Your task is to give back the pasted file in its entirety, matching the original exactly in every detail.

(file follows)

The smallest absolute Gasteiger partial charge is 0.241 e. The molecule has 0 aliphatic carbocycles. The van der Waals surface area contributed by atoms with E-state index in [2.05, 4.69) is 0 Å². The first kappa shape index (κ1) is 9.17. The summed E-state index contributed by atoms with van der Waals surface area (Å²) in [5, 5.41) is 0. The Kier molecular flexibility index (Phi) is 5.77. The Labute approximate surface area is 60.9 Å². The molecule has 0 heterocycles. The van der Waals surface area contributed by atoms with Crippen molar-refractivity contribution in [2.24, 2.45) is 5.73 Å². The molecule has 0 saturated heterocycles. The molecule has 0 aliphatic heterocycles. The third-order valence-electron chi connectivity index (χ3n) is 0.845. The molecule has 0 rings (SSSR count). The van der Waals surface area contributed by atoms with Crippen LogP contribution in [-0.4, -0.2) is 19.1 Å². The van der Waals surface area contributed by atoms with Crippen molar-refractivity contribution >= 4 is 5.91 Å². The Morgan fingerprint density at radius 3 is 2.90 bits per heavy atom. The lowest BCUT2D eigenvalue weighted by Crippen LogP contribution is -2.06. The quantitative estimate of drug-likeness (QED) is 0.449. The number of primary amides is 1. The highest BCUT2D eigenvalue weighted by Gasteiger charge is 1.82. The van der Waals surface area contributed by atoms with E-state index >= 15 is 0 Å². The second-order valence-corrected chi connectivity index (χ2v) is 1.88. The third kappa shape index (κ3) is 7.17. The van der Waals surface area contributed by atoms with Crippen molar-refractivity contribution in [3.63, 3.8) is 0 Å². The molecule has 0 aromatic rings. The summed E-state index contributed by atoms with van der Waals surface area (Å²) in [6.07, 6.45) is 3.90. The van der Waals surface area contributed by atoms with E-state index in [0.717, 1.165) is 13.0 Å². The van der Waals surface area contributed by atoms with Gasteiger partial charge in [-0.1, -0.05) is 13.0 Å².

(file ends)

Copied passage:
The smallest absolute Gasteiger partial charge is 0.241 e. The molecule has 0 aliphatic carbocycles. The van der Waals surface area contributed by atoms with E-state index in [2.05, 4.69) is 0 Å². The first kappa shape index (κ1) is 9.17. The summed E-state index contributed by atoms with van der Waals surface area (Å²) in [5, 5.41) is 0. The Kier molecular flexibility index (Phi) is 5.77. The Labute approximate surface area is 60.9 Å². The molecule has 0 heterocycles. The van der Waals surface area contributed by atoms with Crippen molar-refractivity contribution in [2.24, 2.45) is 5.73 Å². The molecule has 0 saturated heterocycles. The molecule has 0 aliphatic heterocycles. The third-order valence-electron chi connectivity index (χ3n) is 0.845. The molecule has 0 rings (SSSR count). The van der Waals surface area contributed by atoms with Crippen LogP contribution in [-0.4, -0.2) is 19.1 Å². The van der Waals surface area contributed by atoms with Crippen molar-refractivity contribution >= 4 is 5.91 Å². The Morgan fingerprint density at radius 3 is 2.90 bits per heavy atom. The lowest BCUT2D eigenvalue weighted by Crippen LogP contribution is -2.06. The quantitative estimate of drug-likeness (QED) is 0.449. The number of primary amides is 1. The highest BCUT2D eigenvalue weighted by Gasteiger charge is 1.82. The van der Waals surface area contributed by atoms with E-state index >= 15 is 0 Å². The second-order valence-corrected chi connectivity index (χ2v) is 1.88. The third kappa shape index (κ3) is 7.17. The van der Waals surface area contributed by atoms with Crippen molar-refractivity contribution in [3.63, 3.8) is 0 Å². The molecule has 0 aromatic rings. The summed E-state index contributed by atoms with van der Waals surface area (Å²) in [6.07, 6.45) is 3.90. The van der Waals surface area contributed by atoms with E-state index in [0.717, 1.165) is 13.0 Å². The van der Waals surface area contributed by atoms with Gasteiger partial charge in [-0.1, -0.05) is 13.0 Å².